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Diaz and Cruise trade toothy smiles in 'Knight and Day,' a boring chase movie that's short on smirk



June Havens is typical in every way. A smoking-hot, blond car mechanic from Boston who's returning home with a suitcase filled with car parts, she finds herself " literally! " bumping in the same guy over and over, in "Knight and Day."

There's little time in the Wichita, Kan. airport for Havens (Cameron Diaz, "Shrek Forever After") to chat with Roy Miller (Tom Cruise, "Valkyrie"), because she's in a hurry to get home in time for her sister's wedding. Miller was seen scoping out Havens at the airport, but we don't find out what his interest is until the two are airborne.

Spying on the two the whole time, a gaggle of black-suited agents led by Fitzgerald (Peter Sarsgaard, "An Education") and Director George (Viola Davis, "Law Abiding Citizen") observe the action through surveillance footage and intelligence assets they've directed to trail the pair.

In the mostly empty plane, Havens flirts with Miller, who is coolly standoffish at first, but finally relents. Returning from the bathroom, she finds him more open to her advances. She also finds that he's killed all the other passengers and both the pilot and co-pilot, but no worry: Miller also knows how to fly a plane.

Who is this guy? Miller insists he's a government agent protecting a high-tech item from falling into the wrong hands, be they international arms smugglers or U.S. agents who want to sell the tech on the black market.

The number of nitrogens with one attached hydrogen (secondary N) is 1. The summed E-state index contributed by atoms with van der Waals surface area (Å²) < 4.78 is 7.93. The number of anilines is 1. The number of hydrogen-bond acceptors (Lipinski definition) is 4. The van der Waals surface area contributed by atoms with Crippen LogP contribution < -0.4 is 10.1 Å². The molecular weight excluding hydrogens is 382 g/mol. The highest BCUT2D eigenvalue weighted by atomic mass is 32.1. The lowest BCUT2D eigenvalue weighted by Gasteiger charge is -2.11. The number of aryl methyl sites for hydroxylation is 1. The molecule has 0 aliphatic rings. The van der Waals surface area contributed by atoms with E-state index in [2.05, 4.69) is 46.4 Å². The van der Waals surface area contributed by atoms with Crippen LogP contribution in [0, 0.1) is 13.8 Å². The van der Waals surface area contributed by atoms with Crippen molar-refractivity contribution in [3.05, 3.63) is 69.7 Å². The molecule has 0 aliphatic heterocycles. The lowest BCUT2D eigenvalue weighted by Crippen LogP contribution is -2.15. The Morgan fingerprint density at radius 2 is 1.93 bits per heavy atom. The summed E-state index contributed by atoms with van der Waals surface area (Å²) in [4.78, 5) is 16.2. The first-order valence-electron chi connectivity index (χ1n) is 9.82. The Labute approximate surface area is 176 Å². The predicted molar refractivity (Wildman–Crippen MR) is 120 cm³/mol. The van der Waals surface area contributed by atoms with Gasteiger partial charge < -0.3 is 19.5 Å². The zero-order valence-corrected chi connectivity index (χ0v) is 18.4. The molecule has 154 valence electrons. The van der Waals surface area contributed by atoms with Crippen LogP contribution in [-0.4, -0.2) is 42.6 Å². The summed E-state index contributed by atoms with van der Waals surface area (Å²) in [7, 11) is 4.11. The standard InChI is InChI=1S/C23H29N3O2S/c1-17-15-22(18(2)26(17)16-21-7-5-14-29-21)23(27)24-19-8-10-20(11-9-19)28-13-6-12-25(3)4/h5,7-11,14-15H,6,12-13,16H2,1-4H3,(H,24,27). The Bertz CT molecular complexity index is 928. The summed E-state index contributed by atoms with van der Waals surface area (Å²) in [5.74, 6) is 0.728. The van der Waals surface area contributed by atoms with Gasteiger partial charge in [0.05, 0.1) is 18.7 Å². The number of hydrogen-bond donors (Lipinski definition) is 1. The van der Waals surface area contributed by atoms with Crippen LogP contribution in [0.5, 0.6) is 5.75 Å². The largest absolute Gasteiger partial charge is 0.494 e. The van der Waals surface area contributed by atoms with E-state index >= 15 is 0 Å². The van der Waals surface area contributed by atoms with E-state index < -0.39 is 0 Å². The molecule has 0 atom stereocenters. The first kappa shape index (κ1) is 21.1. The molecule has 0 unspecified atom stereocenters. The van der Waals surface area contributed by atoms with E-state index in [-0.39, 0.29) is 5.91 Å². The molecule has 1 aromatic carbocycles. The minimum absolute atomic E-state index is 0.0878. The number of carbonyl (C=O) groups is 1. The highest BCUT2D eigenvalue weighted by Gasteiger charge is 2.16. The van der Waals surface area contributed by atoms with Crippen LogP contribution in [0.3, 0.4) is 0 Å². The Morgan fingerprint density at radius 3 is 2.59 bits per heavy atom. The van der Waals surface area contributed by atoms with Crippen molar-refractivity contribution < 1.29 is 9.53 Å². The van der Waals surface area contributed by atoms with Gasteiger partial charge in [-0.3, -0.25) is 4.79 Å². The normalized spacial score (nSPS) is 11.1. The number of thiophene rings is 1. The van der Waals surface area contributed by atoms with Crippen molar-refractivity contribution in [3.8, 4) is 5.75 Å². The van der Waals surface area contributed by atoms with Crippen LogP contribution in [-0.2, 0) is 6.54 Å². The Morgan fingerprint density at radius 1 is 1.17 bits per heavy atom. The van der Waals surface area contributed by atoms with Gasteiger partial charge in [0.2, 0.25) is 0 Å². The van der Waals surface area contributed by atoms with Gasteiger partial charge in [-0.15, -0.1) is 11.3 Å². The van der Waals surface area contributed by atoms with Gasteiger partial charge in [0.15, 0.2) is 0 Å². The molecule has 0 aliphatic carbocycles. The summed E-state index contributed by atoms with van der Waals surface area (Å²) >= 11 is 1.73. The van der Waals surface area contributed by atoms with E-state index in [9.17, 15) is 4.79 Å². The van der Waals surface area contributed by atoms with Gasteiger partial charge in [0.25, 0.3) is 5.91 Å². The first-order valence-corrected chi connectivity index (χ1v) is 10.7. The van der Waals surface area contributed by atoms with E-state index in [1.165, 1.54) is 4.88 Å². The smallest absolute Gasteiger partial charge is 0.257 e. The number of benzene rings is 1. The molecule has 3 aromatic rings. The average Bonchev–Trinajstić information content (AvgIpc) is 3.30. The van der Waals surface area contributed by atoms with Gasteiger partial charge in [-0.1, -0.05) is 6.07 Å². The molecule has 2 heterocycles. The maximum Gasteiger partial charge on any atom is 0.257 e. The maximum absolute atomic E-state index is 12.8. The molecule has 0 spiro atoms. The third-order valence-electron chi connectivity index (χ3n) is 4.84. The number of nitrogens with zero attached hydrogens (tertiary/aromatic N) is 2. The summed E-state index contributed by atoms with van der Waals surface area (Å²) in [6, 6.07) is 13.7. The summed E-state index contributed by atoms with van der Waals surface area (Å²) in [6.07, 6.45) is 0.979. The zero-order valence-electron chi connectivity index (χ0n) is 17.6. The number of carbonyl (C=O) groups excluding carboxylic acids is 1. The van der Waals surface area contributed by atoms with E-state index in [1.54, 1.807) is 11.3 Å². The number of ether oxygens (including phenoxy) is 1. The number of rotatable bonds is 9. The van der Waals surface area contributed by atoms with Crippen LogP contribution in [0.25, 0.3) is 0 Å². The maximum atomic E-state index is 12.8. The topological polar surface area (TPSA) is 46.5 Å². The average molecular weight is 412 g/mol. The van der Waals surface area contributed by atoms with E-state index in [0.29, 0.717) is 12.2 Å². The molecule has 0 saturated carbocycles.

Of course, Director George and Fitzgerald say Miller is an American agent who's gone rogue. Either way, Havens' little world has coincided with Miller's, and there's no separating the two until this thing is seen through, and the sought-after device and its geeky, eccentric inventor, Simon Feck (Paul Dano, "Where the Wild Things Are"), are safe.

What follows is an almost two-hour chase scene, where Havens' naivete makes every close call nearly disastrous. Thankfully, her awkwardness results in accidental bad-guy stabbings and shootings, and crazy, close-call driving antics.

"Knight and Day" is derivative, but it's not supposed to be clever or insightful. It's billed as a fun summer romp, but it's plodding and hackneyed. The film has Cruise and Diaz grinning from ear to ear, but there's not a single thing in between.

Sarsgaard is coolly creepy in his role as the shifty, untrustworthy heavy, but the only fun surprise in "Knight and Day" is Dano, who makes a hilarious savant with spotty facial hair.

This seems like an odd directorial choice for James Mangold ("3:10 to Yuma," "Walk the Line") until you realize that he also was responsible for "Kate & Leopold." "Joe Wertz

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